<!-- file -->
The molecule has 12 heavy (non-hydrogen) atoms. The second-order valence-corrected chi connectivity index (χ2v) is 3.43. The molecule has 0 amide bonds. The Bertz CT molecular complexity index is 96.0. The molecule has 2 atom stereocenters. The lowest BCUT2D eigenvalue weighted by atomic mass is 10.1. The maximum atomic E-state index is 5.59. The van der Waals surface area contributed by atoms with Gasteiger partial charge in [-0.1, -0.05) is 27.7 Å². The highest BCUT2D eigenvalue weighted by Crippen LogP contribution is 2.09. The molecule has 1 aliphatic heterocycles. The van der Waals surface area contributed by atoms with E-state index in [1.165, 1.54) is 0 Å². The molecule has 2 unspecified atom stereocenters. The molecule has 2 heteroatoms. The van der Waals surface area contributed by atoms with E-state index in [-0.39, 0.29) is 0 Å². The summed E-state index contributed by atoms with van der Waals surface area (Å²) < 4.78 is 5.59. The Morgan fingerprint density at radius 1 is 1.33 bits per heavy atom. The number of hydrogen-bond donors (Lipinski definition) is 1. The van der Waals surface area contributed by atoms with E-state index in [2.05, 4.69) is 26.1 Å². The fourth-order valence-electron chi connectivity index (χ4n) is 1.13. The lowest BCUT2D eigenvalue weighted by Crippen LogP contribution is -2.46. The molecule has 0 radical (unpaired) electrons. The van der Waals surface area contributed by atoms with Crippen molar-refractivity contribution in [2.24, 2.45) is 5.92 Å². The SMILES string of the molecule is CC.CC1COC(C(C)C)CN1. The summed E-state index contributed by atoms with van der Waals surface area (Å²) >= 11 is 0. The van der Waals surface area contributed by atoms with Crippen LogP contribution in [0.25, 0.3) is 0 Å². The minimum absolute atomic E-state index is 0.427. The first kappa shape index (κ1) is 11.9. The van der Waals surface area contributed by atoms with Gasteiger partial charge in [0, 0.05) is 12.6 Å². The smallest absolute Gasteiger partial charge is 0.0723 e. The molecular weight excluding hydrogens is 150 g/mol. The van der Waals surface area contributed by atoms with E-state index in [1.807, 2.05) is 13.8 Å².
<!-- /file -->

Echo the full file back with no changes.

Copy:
The molecule has 12 heavy (non-hydrogen) atoms. The second-order valence-corrected chi connectivity index (χ2v) is 3.43. The molecule has 0 amide bonds. The Bertz CT molecular complexity index is 96.0. The molecule has 2 atom stereocenters. The lowest BCUT2D eigenvalue weighted by atomic mass is 10.1. The maximum atomic E-state index is 5.59. The van der Waals surface area contributed by atoms with Gasteiger partial charge in [-0.1, -0.05) is 27.7 Å². The highest BCUT2D eigenvalue weighted by Crippen LogP contribution is 2.09. The molecule has 1 aliphatic heterocycles. The van der Waals surface area contributed by atoms with E-state index in [1.165, 1.54) is 0 Å². The molecule has 2 unspecified atom stereocenters. The molecule has 2 heteroatoms. The van der Waals surface area contributed by atoms with E-state index in [-0.39, 0.29) is 0 Å². The summed E-state index contributed by atoms with van der Waals surface area (Å²) < 4.78 is 5.59. The Morgan fingerprint density at radius 1 is 1.33 bits per heavy atom. The number of hydrogen-bond donors (Lipinski definition) is 1. The van der Waals surface area contributed by atoms with E-state index in [2.05, 4.69) is 26.1 Å². The fourth-order valence-electron chi connectivity index (χ4n) is 1.13. The lowest BCUT2D eigenvalue weighted by Crippen LogP contribution is -2.46. The molecule has 0 radical (unpaired) electrons. The van der Waals surface area contributed by atoms with Crippen molar-refractivity contribution in [2.24, 2.45) is 5.92 Å². The SMILES string of the molecule is CC.CC1COC(C(C)C)CN1. The summed E-state index contributed by atoms with van der Waals surface area (Å²) >= 11 is 0. The van der Waals surface area contributed by atoms with Crippen LogP contribution in [0.25, 0.3) is 0 Å². The minimum absolute atomic E-state index is 0.427. The first kappa shape index (κ1) is 11.9. The van der Waals surface area contributed by atoms with Gasteiger partial charge in [0, 0.05) is 12.6 Å². The smallest absolute Gasteiger partial charge is 0.0723 e. The molecular weight excluding hydrogens is 150 g/mol. The van der Waals surface area contributed by atoms with E-state index in [1.807, 2.05) is 13.8 Å².